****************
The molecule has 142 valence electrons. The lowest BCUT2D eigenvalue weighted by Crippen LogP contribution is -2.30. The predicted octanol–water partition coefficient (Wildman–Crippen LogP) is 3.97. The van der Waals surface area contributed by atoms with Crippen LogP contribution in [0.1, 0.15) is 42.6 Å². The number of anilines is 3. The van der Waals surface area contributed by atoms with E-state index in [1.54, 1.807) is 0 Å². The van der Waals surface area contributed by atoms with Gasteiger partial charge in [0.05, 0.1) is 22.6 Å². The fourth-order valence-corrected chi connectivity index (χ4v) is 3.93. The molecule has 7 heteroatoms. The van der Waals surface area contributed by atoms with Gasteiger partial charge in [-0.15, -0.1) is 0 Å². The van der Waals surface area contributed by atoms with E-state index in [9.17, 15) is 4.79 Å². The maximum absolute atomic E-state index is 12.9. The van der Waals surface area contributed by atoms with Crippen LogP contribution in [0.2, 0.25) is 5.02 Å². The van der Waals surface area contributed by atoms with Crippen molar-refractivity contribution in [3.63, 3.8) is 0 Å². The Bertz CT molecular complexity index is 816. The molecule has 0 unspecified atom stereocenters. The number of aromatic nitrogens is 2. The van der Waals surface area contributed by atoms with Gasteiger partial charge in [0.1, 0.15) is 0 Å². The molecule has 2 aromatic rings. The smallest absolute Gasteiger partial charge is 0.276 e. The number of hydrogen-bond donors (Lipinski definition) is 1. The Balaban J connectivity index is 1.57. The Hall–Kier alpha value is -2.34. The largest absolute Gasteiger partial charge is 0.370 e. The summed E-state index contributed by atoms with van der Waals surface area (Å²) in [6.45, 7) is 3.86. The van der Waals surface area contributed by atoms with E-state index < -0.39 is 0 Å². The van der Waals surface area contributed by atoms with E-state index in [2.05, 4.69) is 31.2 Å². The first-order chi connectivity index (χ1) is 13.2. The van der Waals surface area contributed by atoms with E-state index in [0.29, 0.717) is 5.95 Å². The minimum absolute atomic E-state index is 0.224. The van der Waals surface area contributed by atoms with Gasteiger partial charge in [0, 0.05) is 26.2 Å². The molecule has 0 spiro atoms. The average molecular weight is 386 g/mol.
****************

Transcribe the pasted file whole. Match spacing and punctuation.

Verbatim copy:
The molecule has 142 valence electrons. The lowest BCUT2D eigenvalue weighted by Crippen LogP contribution is -2.30. The predicted octanol–water partition coefficient (Wildman–Crippen LogP) is 3.97. The van der Waals surface area contributed by atoms with Crippen LogP contribution in [0.1, 0.15) is 42.6 Å². The number of anilines is 3. The van der Waals surface area contributed by atoms with E-state index in [1.54, 1.807) is 0 Å². The van der Waals surface area contributed by atoms with Gasteiger partial charge in [0.05, 0.1) is 22.6 Å². The fourth-order valence-corrected chi connectivity index (χ4v) is 3.93. The molecule has 7 heteroatoms. The van der Waals surface area contributed by atoms with Gasteiger partial charge in [-0.15, -0.1) is 0 Å². The van der Waals surface area contributed by atoms with E-state index in [9.17, 15) is 4.79 Å². The maximum absolute atomic E-state index is 12.9. The van der Waals surface area contributed by atoms with Crippen LogP contribution in [0.2, 0.25) is 5.02 Å². The van der Waals surface area contributed by atoms with Crippen molar-refractivity contribution in [3.63, 3.8) is 0 Å². The Bertz CT molecular complexity index is 816. The molecule has 0 unspecified atom stereocenters. The number of aromatic nitrogens is 2. The van der Waals surface area contributed by atoms with Gasteiger partial charge in [0.1, 0.15) is 0 Å². The molecule has 2 aromatic rings. The smallest absolute Gasteiger partial charge is 0.276 e. The number of hydrogen-bond donors (Lipinski definition) is 1. The Balaban J connectivity index is 1.57. The Hall–Kier alpha value is -2.34. The largest absolute Gasteiger partial charge is 0.370 e. The summed E-state index contributed by atoms with van der Waals surface area (Å²) in [6.45, 7) is 3.86. The van der Waals surface area contributed by atoms with E-state index < -0.39 is 0 Å². The van der Waals surface area contributed by atoms with E-state index in [2.05, 4.69) is 31.2 Å². The first-order chi connectivity index (χ1) is 13.2. The van der Waals surface area contributed by atoms with E-state index in [0.29, 0.717) is 5.95 Å². The minimum absolute atomic E-state index is 0.224. The van der Waals surface area contributed by atoms with Gasteiger partial charge in [0, 0.05) is 26.2 Å². The molecule has 0 spiro atoms. The average molecular weight is 386 g/mol.